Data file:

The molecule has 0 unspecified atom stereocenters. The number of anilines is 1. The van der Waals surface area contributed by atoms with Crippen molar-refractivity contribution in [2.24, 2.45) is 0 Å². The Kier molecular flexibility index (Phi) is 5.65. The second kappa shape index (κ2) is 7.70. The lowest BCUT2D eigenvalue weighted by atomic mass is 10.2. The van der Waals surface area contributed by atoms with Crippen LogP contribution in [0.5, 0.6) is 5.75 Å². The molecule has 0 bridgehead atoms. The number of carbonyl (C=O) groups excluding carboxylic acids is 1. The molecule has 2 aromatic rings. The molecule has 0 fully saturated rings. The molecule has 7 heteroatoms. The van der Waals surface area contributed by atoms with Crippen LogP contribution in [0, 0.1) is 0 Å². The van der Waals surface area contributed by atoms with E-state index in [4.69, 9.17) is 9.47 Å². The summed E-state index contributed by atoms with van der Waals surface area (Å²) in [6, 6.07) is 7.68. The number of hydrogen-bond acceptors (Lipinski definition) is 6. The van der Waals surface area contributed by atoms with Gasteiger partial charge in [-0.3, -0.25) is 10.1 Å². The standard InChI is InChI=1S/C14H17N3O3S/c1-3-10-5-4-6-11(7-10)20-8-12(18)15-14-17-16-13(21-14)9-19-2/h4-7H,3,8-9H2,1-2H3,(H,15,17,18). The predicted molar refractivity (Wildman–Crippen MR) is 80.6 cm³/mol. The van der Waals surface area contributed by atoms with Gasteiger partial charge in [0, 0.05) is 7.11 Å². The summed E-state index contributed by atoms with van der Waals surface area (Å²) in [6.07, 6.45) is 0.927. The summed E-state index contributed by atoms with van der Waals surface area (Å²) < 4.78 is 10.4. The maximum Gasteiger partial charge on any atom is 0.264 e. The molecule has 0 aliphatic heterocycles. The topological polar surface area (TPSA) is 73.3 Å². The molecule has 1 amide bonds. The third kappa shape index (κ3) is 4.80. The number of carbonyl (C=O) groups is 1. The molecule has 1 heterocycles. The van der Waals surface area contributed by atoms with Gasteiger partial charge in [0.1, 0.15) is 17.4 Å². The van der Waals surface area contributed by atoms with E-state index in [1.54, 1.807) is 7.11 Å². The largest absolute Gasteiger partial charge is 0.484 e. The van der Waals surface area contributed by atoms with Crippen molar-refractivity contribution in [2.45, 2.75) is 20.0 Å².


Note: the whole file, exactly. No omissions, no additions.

The molecule has 0 unspecified atom stereocenters. The number of anilines is 1. The van der Waals surface area contributed by atoms with Crippen molar-refractivity contribution in [2.24, 2.45) is 0 Å². The Kier molecular flexibility index (Phi) is 5.65. The second kappa shape index (κ2) is 7.70. The lowest BCUT2D eigenvalue weighted by atomic mass is 10.2. The van der Waals surface area contributed by atoms with Crippen LogP contribution in [0.5, 0.6) is 5.75 Å². The molecule has 0 bridgehead atoms. The number of carbonyl (C=O) groups excluding carboxylic acids is 1. The molecule has 2 aromatic rings. The molecule has 0 fully saturated rings. The molecule has 7 heteroatoms. The van der Waals surface area contributed by atoms with Crippen LogP contribution in [0, 0.1) is 0 Å². The van der Waals surface area contributed by atoms with E-state index in [4.69, 9.17) is 9.47 Å². The summed E-state index contributed by atoms with van der Waals surface area (Å²) in [6, 6.07) is 7.68. The number of hydrogen-bond acceptors (Lipinski definition) is 6. The van der Waals surface area contributed by atoms with Gasteiger partial charge in [-0.3, -0.25) is 10.1 Å². The standard InChI is InChI=1S/C14H17N3O3S/c1-3-10-5-4-6-11(7-10)20-8-12(18)15-14-17-16-13(21-14)9-19-2/h4-7H,3,8-9H2,1-2H3,(H,15,17,18). The predicted molar refractivity (Wildman–Crippen MR) is 80.6 cm³/mol. The van der Waals surface area contributed by atoms with Gasteiger partial charge in [0, 0.05) is 7.11 Å². The summed E-state index contributed by atoms with van der Waals surface area (Å²) in [6.07, 6.45) is 0.927. The summed E-state index contributed by atoms with van der Waals surface area (Å²) < 4.78 is 10.4. The maximum Gasteiger partial charge on any atom is 0.264 e. The molecule has 0 aliphatic heterocycles. The topological polar surface area (TPSA) is 73.3 Å². The molecule has 1 amide bonds. The third kappa shape index (κ3) is 4.80. The number of carbonyl (C=O) groups is 1. The molecule has 1 heterocycles. The van der Waals surface area contributed by atoms with Gasteiger partial charge in [0.1, 0.15) is 17.4 Å². The van der Waals surface area contributed by atoms with E-state index in [1.54, 1.807) is 7.11 Å². The largest absolute Gasteiger partial charge is 0.484 e. The van der Waals surface area contributed by atoms with Crippen molar-refractivity contribution in [2.45, 2.75) is 20.0 Å².